The next night we returned to the Congregational United Church of Christ, Punta Gorda, the birthplace of Christmas With The Celts.  The church was absolutely packed to capacity; we knew, from the number of ticket orders we'd taken over the phone, that response was very strong, but I was still surprised to learn that every available chair was taken -- the only chair left was Pastor Bill Klossner's chair from his study, and I'm pretty sure that if one more person had shown up needing a seat, they'd have been given that chair!

Elly Gilmore made a cameo appearance at this performance, delighting the audience with her set-ups of the Wassail Song and Auld Lang Syne, and singing of Auld Lang Syne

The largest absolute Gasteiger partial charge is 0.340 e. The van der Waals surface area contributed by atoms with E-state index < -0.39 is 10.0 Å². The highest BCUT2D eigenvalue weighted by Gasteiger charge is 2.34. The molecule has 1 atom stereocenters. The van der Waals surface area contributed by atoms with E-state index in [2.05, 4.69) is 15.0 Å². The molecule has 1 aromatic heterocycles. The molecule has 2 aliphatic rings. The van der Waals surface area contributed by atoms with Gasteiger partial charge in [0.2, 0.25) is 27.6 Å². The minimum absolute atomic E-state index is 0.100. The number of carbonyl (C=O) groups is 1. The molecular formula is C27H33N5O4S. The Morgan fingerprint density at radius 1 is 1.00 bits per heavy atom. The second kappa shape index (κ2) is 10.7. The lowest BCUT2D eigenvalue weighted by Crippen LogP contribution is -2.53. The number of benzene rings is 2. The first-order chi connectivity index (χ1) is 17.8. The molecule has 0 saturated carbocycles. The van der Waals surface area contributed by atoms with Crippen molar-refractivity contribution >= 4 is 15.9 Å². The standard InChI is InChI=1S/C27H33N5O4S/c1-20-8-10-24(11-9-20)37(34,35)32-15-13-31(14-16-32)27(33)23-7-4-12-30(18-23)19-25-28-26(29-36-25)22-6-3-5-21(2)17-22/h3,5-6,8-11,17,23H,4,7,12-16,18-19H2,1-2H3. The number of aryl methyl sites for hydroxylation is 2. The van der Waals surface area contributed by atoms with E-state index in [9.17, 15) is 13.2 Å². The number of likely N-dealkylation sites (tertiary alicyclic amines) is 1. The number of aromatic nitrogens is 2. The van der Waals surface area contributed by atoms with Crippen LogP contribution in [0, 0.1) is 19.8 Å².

We were able to perform our dance number using the piano, as rehearsed: an Irish reel played "Cape Breton" style.  As to Santa ... well ... I did manage to remember to bring him, and set him up in his usual place on stage, but he suffered a minor accident: as Ann was making a sweeping dance move, her dress caught Santa and flung him to the dance floor.  Ann and Cal tried to avoid Santa while continuing their dance, but alas, they weren't quite successful; poor Santa was kicked and subsequently trampled.  At one point Cal bent down to retrieve Santa and set him into place again, but realizing that he'd bent over with his back to the audience -- while wearing a kilt -- Cal hastily stood up before properly securing Santa; Santa toppled again, to be kicked and trampled again.  Matt finally stopped fiddling and picked Santa up, taking time to place him so that he'd fall no more.  Don and I kept the music playing the whole time.  I'd like for you to think that I was applying the "show must go on" philosophy, but the truth is, I was too helpless with a mixture of horror and laughter to be of much service to the unfortunate Santa.  He stood looking rather disheveled and forlorn the rest of the evening.